This event is the Patricia H. Labalme Friends of the Library Lecture and is part of the series New Work in the Arts & Humanities: American Classics.
This year marks the centenary of the death of Henry James, the literary titan and cosmopolitan figure whose classic novels explore the culture clash between brash Americans and jaded European society. In this event, Colm Tóibín, the author of the award-winning novel The Master (2004), which unpacks James’s complex character towards the end of the writer’s life, will discuss James’s legacy with Sara Antonelli, who teaches Anglo American literature at the Università degli Studi Roma Tre.
From early novels such as The Europeans or The Portrait of a Lady, which pitted the innocence of the new world against the corruption of the old, to later works, including The Golden Bowl and The Wings of the Dove, James crafted increasingly nuanced portraits of American identities thrown into relief by their experiences abroad. Many of his stories are set against the backdrop of Rome, drawing upon James’s thorough knowledge of the inner workings of its patrician palaces and artists’ studios. James himself, however, despite his prolific output, copious letters, notebooks, novels, and plays, as well as the many portraits of him by friends, remains an enigmatic figure. This has made him and his work an alluring subject for contemporary scholars and writers, including Tóibín, who have speculated about many aspects of his personal life, including his sexual proclivities, his friendships with men and women, his relationships with his siblings, and his ill-fated interest in the theater.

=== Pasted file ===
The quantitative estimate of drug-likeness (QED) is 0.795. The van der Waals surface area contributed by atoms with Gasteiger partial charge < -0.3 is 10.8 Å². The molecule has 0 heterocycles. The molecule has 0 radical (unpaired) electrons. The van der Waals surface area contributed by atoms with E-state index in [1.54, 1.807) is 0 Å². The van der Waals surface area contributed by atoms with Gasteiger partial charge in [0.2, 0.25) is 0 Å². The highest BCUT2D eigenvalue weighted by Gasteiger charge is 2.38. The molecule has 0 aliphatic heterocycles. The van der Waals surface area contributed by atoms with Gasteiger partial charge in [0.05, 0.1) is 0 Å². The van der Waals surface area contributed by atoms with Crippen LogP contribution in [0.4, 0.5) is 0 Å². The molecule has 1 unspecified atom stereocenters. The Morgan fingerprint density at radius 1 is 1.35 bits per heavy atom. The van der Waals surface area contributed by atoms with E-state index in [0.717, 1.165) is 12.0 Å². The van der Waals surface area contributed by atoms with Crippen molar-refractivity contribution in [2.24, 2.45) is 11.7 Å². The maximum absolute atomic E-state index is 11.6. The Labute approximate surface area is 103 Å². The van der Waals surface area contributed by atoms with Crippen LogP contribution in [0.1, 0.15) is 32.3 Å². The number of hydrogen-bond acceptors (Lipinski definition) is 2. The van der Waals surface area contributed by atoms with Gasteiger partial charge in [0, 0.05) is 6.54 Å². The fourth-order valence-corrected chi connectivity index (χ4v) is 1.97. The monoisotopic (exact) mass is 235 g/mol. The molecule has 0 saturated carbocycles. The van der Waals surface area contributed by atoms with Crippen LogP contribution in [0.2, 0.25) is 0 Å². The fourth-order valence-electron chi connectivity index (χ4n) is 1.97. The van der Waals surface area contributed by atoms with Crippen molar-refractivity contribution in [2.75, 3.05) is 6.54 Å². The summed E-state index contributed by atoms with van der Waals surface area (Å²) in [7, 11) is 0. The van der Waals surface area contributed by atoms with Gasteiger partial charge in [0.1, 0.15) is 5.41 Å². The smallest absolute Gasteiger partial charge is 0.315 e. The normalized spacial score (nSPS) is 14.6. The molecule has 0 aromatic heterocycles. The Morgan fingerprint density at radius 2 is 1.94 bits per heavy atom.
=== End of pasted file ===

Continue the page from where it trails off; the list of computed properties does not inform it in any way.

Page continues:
The event will be held in English.
The 2016–17 Conversations/Conversazioni series is sponsored by the Helen Frankenthaler Foundation. Additional support is provided by the Embassy of Ireland in Italy.